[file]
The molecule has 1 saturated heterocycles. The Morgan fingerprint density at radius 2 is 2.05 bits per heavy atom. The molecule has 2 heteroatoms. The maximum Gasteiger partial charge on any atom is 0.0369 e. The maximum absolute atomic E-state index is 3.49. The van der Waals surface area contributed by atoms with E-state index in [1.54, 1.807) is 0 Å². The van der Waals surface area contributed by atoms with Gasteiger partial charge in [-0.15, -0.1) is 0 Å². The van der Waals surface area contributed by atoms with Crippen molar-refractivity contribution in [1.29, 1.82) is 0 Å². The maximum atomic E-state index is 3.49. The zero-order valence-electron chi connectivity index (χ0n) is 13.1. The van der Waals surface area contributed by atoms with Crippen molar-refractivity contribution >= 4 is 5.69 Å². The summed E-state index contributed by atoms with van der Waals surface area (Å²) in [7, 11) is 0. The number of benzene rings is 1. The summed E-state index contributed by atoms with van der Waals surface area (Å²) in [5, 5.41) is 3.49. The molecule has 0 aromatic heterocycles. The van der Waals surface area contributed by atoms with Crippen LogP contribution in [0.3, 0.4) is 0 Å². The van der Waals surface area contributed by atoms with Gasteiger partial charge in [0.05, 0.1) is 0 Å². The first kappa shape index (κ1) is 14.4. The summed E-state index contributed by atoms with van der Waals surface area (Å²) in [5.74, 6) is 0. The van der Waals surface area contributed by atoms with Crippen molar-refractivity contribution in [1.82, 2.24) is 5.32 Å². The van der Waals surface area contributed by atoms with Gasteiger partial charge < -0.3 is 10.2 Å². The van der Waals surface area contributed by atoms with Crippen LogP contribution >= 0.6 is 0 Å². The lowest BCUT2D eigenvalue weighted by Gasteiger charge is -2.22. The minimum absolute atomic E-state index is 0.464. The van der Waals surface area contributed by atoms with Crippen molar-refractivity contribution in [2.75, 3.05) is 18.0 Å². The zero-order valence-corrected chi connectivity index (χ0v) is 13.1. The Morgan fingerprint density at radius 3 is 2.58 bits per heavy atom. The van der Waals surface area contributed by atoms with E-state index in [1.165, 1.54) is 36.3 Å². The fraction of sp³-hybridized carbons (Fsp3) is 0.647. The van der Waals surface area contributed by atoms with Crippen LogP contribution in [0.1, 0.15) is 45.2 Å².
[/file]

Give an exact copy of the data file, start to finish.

The molecule has 1 saturated heterocycles. The Morgan fingerprint density at radius 2 is 2.05 bits per heavy atom. The molecule has 2 heteroatoms. The maximum Gasteiger partial charge on any atom is 0.0369 e. The maximum absolute atomic E-state index is 3.49. The van der Waals surface area contributed by atoms with E-state index in [1.54, 1.807) is 0 Å². The van der Waals surface area contributed by atoms with Gasteiger partial charge in [-0.15, -0.1) is 0 Å². The van der Waals surface area contributed by atoms with Crippen molar-refractivity contribution in [1.29, 1.82) is 0 Å². The maximum atomic E-state index is 3.49. The zero-order valence-electron chi connectivity index (χ0n) is 13.1. The van der Waals surface area contributed by atoms with Crippen molar-refractivity contribution >= 4 is 5.69 Å². The summed E-state index contributed by atoms with van der Waals surface area (Å²) in [7, 11) is 0. The number of benzene rings is 1. The summed E-state index contributed by atoms with van der Waals surface area (Å²) in [5, 5.41) is 3.49. The molecule has 0 aromatic heterocycles. The van der Waals surface area contributed by atoms with Crippen LogP contribution in [0.3, 0.4) is 0 Å². The van der Waals surface area contributed by atoms with Gasteiger partial charge in [0.05, 0.1) is 0 Å². The first kappa shape index (κ1) is 14.4. The summed E-state index contributed by atoms with van der Waals surface area (Å²) in [5.74, 6) is 0. The van der Waals surface area contributed by atoms with Crippen molar-refractivity contribution in [1.82, 2.24) is 5.32 Å². The van der Waals surface area contributed by atoms with Gasteiger partial charge < -0.3 is 10.2 Å². The van der Waals surface area contributed by atoms with Crippen LogP contribution >= 0.6 is 0 Å². The lowest BCUT2D eigenvalue weighted by Gasteiger charge is -2.22. The minimum absolute atomic E-state index is 0.464. The van der Waals surface area contributed by atoms with Crippen molar-refractivity contribution in [2.75, 3.05) is 18.0 Å². The zero-order valence-corrected chi connectivity index (χ0v) is 13.1. The Morgan fingerprint density at radius 3 is 2.58 bits per heavy atom. The van der Waals surface area contributed by atoms with E-state index in [1.165, 1.54) is 36.3 Å². The fraction of sp³-hybridized carbons (Fsp3) is 0.647. The van der Waals surface area contributed by atoms with Crippen LogP contribution in [0.1, 0.15) is 45.2 Å².